Self-Assessment

In order to identify entry points for urban transformative action, it is relevant to assess your city’s current performance in light of global goals and targets. The self-assessment does not have to be based on actual data or local reviews, yet it shall serve as a starting point for further and deeper discussions. Trust a certain “feeling” about self-assessing your own city in regard to selected targets.

The issue of available, relevant local data and indicators for a more qualitative assessment of your city is one to be discussed further in the monitoring section.

Goal

Better understanding of the relevance of global targets for local action and positioning your city in relation to the SDGs and other goals.

Tasks

Step 1: Conduct the self-assessment, step by step. You can do so either online or you can create a template and use a printed version, e.g. during workshops and for group discussions.

(If used for group discussions, let participants fill in the self-assessment to the best of their knowledge and according to the ranking scale embedded in the tool. As mentioned before, the assessment shall be conducted based on what participants experience in their city. Let them discuss the commonalities and differences between their evaluations.)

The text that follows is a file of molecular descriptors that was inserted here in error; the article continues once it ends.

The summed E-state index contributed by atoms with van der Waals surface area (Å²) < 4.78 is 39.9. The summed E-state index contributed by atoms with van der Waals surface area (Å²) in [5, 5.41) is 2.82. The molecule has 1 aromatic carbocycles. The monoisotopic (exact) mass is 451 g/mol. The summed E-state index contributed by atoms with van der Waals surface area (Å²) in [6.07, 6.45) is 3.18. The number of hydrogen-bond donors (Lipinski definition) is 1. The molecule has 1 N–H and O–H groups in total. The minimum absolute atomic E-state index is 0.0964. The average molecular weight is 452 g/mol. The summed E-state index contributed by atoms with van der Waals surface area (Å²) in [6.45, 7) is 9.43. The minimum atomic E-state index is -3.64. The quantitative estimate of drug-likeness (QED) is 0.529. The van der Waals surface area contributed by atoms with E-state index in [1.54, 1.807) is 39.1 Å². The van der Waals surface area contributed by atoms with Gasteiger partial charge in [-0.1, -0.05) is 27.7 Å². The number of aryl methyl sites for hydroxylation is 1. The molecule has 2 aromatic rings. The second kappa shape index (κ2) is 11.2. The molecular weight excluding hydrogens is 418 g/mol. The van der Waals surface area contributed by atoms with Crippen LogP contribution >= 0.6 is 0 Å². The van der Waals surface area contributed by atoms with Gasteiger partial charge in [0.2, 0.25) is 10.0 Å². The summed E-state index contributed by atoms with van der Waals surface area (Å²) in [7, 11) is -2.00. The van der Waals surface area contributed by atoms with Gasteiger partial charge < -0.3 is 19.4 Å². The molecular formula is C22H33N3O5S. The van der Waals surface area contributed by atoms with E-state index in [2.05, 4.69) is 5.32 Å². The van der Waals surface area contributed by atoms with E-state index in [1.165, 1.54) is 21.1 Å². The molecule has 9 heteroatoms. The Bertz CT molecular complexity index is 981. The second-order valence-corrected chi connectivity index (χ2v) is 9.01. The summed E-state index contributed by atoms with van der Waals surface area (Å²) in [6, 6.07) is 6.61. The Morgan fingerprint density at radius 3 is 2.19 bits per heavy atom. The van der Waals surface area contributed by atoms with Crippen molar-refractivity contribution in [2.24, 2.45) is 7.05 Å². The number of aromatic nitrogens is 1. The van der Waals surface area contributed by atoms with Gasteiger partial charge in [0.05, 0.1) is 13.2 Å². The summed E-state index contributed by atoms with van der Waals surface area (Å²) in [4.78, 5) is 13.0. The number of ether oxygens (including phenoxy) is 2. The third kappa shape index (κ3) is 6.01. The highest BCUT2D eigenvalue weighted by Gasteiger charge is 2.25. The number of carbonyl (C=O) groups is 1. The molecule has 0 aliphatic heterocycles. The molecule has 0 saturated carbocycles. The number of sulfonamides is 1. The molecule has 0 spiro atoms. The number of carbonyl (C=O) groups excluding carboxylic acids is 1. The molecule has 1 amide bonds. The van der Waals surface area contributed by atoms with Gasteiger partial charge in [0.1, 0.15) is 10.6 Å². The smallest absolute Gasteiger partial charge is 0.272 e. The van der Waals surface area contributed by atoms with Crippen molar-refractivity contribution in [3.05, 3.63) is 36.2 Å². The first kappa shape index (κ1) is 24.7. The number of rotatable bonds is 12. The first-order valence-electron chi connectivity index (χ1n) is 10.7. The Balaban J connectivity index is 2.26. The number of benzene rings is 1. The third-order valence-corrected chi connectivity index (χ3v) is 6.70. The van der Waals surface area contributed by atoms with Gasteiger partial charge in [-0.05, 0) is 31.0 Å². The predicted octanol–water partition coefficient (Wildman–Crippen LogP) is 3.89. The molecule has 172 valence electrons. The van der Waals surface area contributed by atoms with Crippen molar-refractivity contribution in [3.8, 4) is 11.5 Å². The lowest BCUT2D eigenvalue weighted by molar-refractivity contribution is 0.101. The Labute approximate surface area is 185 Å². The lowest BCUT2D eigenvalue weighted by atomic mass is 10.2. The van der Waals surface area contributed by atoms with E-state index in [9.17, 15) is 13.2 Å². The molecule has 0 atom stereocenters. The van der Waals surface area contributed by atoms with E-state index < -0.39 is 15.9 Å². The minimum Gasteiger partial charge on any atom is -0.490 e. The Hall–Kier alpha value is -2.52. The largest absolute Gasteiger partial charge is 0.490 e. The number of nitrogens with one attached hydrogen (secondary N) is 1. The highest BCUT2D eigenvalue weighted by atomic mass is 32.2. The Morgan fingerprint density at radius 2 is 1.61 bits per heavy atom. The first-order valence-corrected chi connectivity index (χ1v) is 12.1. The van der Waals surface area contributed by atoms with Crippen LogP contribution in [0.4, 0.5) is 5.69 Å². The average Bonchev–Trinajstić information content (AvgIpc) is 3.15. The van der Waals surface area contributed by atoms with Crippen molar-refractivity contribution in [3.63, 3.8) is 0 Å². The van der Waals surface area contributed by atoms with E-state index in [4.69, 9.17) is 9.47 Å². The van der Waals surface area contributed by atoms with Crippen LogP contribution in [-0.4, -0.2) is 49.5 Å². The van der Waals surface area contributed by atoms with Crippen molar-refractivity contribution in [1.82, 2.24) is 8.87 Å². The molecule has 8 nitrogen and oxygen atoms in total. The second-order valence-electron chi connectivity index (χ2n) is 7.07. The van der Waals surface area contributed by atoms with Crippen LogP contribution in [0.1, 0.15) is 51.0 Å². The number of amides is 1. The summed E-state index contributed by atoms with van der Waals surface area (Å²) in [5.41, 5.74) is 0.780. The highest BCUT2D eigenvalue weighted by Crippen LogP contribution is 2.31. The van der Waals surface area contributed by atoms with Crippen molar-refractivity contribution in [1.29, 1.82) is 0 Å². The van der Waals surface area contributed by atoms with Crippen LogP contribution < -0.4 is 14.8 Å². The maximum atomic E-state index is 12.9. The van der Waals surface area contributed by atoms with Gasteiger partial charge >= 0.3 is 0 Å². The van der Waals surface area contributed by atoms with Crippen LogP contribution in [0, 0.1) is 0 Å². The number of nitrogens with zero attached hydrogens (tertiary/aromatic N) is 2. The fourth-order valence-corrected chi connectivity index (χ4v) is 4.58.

Step 2: Now have a closer look at the results of the self-assessment and ask the following questions:

  • What targets have been assessed as good or very good? Can you think of the success factors for this?
  • What targets have been assessed as bad or critical? Try to think about possible reason for this.
  • What could be possible measures to improve the targets rated critical or bad?
  • What could be good indicators for tracking progress of the given target?

(If you want to have a more focussed discussion, use the hand-out and let participants fill it out in smaller groups first and then discuss it with the whole group.)

 

Materials

Note

Timeframe

2 hours

Output

Self-Assessment, identified areas for action

References